(replace tblClients by the name of your table)

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    Re: Function as Criteria? (Access 2002)

    Hi Pat!

    That's exactly my point....There is no SQL, I was trying to do this through the design grid. As Wendell suggests, I think it just doesn't work.

    If I have a query that does Select ClientID, ClientName, Region from tblClients, in the grid I'm trying to put in the Region criteria myRegionFunction() which returns the equivalent of "in ('NY','SF')" If I make it return just "NY" or just "SF", it works fine, but when I try to return the In string, it doesn't work.

    PS. I also tried having the function return "'NY' or 'SF'" but that didn't work either.

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    Re: Function as Criteria? (Access 2002)

    Hi Hans,

    So basically, I'm okay if I want to return only a value. There's no way I can return a string and pass it to the criteria. Bummer. <img src=/S/bummer.gif border=0 alt=bummer width=15 height=15>

    Thanks! [ <img src=/S/salute.gif border=0 alt=salute width=15 height=20>

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    Re: Function as Criteria? (Access 2002)

    Indeed, you can't use a function as a criterion (unless it returns a single value), because a criterion (in general) is an expression, not a string. But my example (rather, Microsoft's example, it is based on an MSKB article) shows that you *can* use a custom function to specify a WHERE condition in a sneaky way. The example only simulates IN ("NY","SF"), but since a user-defined function has access to global variables, controls on open forms etc., you can make it as complicated as you like. You have to translate the criterion to an expression that evaluates to True if the condition is met.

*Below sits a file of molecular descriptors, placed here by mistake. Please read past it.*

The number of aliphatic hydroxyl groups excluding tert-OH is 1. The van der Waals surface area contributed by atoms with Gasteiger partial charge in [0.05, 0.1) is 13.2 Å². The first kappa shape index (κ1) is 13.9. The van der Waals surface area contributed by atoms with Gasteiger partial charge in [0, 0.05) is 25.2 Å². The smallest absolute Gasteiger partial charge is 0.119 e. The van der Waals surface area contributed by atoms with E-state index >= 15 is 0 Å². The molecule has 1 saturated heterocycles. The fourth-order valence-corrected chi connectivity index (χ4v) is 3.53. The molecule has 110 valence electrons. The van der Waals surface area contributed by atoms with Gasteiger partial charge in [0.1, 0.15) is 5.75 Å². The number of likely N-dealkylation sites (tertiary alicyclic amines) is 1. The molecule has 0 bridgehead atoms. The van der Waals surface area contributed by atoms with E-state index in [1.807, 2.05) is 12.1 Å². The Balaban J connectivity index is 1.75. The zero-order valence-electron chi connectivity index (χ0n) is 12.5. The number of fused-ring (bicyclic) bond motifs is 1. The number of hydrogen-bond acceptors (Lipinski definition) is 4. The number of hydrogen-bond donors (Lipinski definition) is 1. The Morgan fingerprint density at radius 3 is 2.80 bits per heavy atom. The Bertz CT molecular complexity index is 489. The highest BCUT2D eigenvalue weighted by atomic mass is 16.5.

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    Re: Function as Criteria? (Access 2002)

    Hi Pat, Charlotte, and Wendell!

    I hope that you're not miffed with me about not posting the exact queries. There's a number of reasons why I haven't. The first is that they probably wouldn't make sense unless you got to see our entire mainframe and knew our entire line of business, which is kind of messed up in itsself, since a lot of it is legacy stuff. You'd end up spending the rest of the day shaking your head muttering "why oh why" incessantly <img src=/S/dizzy.gif border=0 alt=dizzy width=15 height=15> The second is that most of it is confidential gov't stuff. <img src=/S/boxedin.gif border=0 alt=boxedin width=25 height=20> Finally, because I work for the gov't, even POSTING here (whether it means asking questions or trying to help out others) could potentially either get me reprimanded or fired, or at the very least, a nasty "Access Forbidden" message when I try to pull up the page. <img src=/S/yikes.gif border=0 alt=yikes width=15 height=15>

    If you have any doubts, check out MarkD's post that Pat referenced earlier--It had me laughing out loud! I think the gov't has decided to use the XP environment to control us to the point where we can't even do our jobs, never mind have any creativity. <img src=/S/scold.gif border=0 alt=scold width=50 height=15>

    Anyway, I hope my examples are good enough, even if they won't show any syntax or other errors. And no, I will _not_ be driving you crazy by posting my 20-some queries here! Please be thankful!!!! <img src=/S/bananas.gif border=0 alt=bananas width=33 height=35> (<---love this smilie!) And THANK YOU!!!! <img src=/S/thankyou.gif border=0 alt=thankyou width=40 height=15> for all of your assistance, it's completely invaluable!